During the just-completed session of the legislature, the Alabama Alcoholic Beverage Study Commission was created to review how other states govern and regulate the alcohol business.  Othni Lathram is director of the Alabama Law Institute and also serves as chief of staff for this new commission.

He recently spoke to the annual meeting of the Alabama Brewers Guild.

One of his statements literally jumped off the page as I read it.

“It’s important before decisions are made, that (legislators) hear from folks who are affected by them and know what that does to your businesses, what that does to your customers and what that does to the state as a whole,” he said.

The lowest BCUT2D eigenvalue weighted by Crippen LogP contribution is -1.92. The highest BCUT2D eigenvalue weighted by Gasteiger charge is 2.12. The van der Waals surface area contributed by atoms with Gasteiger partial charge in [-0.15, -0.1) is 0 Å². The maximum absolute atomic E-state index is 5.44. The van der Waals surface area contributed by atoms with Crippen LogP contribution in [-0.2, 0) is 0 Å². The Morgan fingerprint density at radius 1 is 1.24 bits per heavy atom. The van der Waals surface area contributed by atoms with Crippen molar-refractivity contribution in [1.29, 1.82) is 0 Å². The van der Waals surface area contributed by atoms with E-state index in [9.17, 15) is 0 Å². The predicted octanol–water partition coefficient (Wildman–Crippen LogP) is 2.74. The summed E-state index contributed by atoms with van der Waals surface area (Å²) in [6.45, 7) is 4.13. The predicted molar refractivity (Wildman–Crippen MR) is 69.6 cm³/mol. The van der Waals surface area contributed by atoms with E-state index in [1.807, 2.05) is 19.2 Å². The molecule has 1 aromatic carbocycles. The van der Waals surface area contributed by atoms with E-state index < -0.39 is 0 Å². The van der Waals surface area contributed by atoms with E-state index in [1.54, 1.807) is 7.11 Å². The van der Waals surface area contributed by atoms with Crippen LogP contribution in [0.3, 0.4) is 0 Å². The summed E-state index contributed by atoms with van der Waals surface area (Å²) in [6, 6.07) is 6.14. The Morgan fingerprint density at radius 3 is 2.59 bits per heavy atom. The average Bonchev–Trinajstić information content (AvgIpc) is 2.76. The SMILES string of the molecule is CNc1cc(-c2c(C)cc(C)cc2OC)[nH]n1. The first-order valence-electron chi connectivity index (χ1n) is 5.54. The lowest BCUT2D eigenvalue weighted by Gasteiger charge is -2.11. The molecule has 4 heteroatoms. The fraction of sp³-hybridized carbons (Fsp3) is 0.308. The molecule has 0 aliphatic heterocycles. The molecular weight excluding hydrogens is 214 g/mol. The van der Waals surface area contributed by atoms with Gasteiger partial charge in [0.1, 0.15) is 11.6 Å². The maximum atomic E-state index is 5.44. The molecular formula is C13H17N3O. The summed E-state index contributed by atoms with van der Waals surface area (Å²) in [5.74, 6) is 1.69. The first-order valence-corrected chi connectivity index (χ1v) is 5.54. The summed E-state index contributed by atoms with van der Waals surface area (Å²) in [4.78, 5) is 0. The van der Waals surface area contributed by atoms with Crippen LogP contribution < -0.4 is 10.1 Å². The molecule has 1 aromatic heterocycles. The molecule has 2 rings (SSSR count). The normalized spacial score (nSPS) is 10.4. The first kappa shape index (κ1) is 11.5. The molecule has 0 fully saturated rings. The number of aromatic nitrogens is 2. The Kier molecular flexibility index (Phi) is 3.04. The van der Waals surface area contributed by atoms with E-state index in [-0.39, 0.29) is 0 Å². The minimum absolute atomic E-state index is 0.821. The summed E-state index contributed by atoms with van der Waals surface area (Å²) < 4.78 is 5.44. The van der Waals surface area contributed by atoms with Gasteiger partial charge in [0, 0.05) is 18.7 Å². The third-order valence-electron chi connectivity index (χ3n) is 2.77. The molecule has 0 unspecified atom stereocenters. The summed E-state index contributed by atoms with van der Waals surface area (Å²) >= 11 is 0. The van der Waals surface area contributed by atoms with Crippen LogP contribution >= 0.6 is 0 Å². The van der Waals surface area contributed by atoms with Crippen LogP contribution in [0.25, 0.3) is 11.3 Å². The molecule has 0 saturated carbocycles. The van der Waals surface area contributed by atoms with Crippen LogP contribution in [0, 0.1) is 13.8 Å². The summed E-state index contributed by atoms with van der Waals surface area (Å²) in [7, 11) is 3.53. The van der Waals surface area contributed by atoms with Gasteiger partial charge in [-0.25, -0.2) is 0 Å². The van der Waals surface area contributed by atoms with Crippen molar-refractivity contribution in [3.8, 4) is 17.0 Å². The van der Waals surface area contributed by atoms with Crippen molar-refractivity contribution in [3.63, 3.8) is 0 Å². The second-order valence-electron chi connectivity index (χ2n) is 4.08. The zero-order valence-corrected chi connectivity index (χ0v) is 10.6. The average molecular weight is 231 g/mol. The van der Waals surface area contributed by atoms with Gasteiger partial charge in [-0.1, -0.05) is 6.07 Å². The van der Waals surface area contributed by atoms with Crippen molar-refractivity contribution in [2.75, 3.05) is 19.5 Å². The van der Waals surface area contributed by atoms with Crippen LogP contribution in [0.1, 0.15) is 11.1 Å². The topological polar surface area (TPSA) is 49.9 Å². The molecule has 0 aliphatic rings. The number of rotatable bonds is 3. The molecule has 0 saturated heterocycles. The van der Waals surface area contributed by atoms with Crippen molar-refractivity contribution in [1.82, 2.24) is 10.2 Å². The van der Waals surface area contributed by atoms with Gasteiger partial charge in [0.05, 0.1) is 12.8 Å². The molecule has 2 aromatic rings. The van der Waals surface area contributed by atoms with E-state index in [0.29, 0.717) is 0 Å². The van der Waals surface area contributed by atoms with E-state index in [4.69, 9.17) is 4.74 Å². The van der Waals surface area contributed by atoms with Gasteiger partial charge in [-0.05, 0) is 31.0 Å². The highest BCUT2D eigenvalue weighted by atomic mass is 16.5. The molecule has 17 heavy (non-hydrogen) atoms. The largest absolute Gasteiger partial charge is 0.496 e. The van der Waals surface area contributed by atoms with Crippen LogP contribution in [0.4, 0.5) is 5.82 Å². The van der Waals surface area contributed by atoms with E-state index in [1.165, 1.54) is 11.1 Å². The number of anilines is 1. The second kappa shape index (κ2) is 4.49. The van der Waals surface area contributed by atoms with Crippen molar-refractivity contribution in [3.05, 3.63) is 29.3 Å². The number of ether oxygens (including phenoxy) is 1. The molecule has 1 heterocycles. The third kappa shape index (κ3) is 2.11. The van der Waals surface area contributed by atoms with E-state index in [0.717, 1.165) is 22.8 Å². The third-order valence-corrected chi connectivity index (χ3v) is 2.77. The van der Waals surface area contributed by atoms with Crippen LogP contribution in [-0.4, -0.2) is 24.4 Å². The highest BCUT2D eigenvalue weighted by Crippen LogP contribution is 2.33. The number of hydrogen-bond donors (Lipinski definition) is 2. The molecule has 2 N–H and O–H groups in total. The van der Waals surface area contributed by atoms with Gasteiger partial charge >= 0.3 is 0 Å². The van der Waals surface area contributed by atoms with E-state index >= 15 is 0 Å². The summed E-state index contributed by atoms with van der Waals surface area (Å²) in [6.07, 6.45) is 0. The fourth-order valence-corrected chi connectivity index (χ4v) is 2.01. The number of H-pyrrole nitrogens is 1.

This is advice that is so logical that one wonders why it even needs to be expressed.  Isn’t it common sense to expect our law makers to always engage those who understand a profession or industry before they draft and pass a bill impacting it?

But then you remember back to Feb. 28, 2013 when our law makers passed the Alabama Accountability Act and later boasted that, though it was probably the most radical education policy ever legislated in this state, they made sure no one in the education community knew anything about it.

There has to be a moral in this story somewhere, but I’m struggling to find it.  Surely it is not that our lawmakers place a higher priority on the alcohol business than they do on the education business.